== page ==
Sounds Of A Life Style

Sounds Of A Life Style

By Carol A. Curtis


ajijic-colonWe have only lived in two locations in Mexico – two very different locations. Our first home was in El Parque, a lovely, gated community across the carretera from Super Lake. The other is our present home in the village of San Juan Cosala. If you heard recordings of a day in each location, you would not know that they were in the same general area in Mexico. Let me show you two life style sound prints.

Early morning sounds:

El Parque—The English greetings are murmured by people getting their exercise walking laps around the condo area. It’s easy to get up speed inside the condo, since the road is paved and pedestrians have the right of way. The chorus of weed whackers, lawn mowers, and leaf blowers fills the air as the gardeners move about. The squeak of the guard’s bicycle can be heard as he does his morning rounds.

San Juan Cosala—The roosters near us begin their wake up call at about 7:30 a.m. This is followed by the Z Gas truck at 8:00 a.m. Voices on the street can be heard as people slowly navigate the cobblestones walking their children to school, going to the little stores along our street, or getting breakfast at the wood pit stand in the middle of the block.

Daytime sounds:

El Parque—On certain days, you’ll hear the shouts from the water volleyball game in the common pool. The continual sounds of the gardeners are with you until 5 p.m. You might hear a truck as it quietly comes through the streets to fill a propane tank or deliver water. If school’s in session, you’ll hear children’s voices at play during recess or the public address system ending recess or announcing a school-wide assembly. Between the approved hours, you might hear contractors working on a nearby house.

San Juan Cosala—The gas trucks make a loop throughout the day offering their goods, ice cream carts begin their calls at about 1 p.m. Depending on the day, other vendors will announce themselves with specific tunes. Need cleaning materials? Wait for the Fabulosa truck to come by. When school’s in session, you’ll hear the handheld bell ring at the start of the day and at the end of recess. You’ll hear family voices when school is out as the parents and children meander home or to the little market stands for lunch.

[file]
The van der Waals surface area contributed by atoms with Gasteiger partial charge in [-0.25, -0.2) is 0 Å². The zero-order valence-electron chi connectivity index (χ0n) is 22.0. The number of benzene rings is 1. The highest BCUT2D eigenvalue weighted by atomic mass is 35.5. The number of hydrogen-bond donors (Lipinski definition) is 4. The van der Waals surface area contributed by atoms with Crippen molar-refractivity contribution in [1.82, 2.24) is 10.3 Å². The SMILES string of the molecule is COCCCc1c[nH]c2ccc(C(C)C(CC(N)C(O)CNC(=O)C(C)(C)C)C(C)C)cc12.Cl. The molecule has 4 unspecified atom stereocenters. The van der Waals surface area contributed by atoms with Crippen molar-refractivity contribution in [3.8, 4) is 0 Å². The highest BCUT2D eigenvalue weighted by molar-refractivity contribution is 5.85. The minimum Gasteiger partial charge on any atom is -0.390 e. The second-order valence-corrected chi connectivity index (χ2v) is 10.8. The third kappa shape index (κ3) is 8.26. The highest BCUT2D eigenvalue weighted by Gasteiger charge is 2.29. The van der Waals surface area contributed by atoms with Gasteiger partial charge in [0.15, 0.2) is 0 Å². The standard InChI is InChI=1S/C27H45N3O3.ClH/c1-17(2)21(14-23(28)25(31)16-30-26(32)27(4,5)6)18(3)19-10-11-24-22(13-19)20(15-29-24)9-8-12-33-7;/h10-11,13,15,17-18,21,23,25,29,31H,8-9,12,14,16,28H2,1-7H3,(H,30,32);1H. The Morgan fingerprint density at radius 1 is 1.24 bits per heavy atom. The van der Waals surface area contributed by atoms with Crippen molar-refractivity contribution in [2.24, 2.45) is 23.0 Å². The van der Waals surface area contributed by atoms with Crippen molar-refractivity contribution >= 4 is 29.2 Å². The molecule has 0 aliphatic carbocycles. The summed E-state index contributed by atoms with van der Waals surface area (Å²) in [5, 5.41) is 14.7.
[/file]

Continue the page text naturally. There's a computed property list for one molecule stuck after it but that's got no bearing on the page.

Evening sounds:

El Parque—If there is a function at the clubhouse, you’ll hear the music from anywhere in the condo. Usually it’s a blend of oldies from the former days of the expats. A little more car traffic might be heard from inside the condo as people leave to go to dinner. The noise from the mall next door begins to make itself known. The movie theater’s sound system sometimes brings a thunder-like boom to the area. The restaurant, Wings, has caused quite a battle due to its loud, techno-rock music that sometimes plays well past midnight.

San Juan Cosala—Evening starts at about 8 p.m. on our street. That’s when we hear Carla chopping the meat and onions at her taco stand. By 8:30 p.m. there’s a crowd gathered for her great food. Children are playing, and their laughter fills the air. Often recordings of Mexican music bring a lively spirit to the neighborhood. At about 10:00 p.m., the sounds begin to die down. The last noise we hear is around midnight when Carla’s husband shuts down the taco stand for the night.

Both of these locations are near the carretera and bring some traffic noise; El Parque has the added noises from being next to the Libramiento. The topes in San Juan mean we don’t hear the sudden slamming of brakes or the screeching of tires as a truck tries to stop in time. The ambulance sirens are much fewer in San Juan, since we aren’t on the road to emergency stations. At both homes we could count on the sounds of dogs barking … even though the dogs in El Parque aren’t permitted to bark, the sound of those outside carries into both homes. Then there are the announcements from the plazas and churches. In San Antonio we heard the early morning rosary; in San Juan, we hear the announcements for special events.

What’s really different between a condo in El Parque and a home in the village of San Juan Cosala is the abundance of children’s playful, laughing voices and the limited amount of English heard. For us, this was the perfect life style choice. Whatever your life style choice is– a gated, expat community or a home in a traditional village – it will fill your day with the sounds of the life you’ve chosen.

Ojo Del Lago
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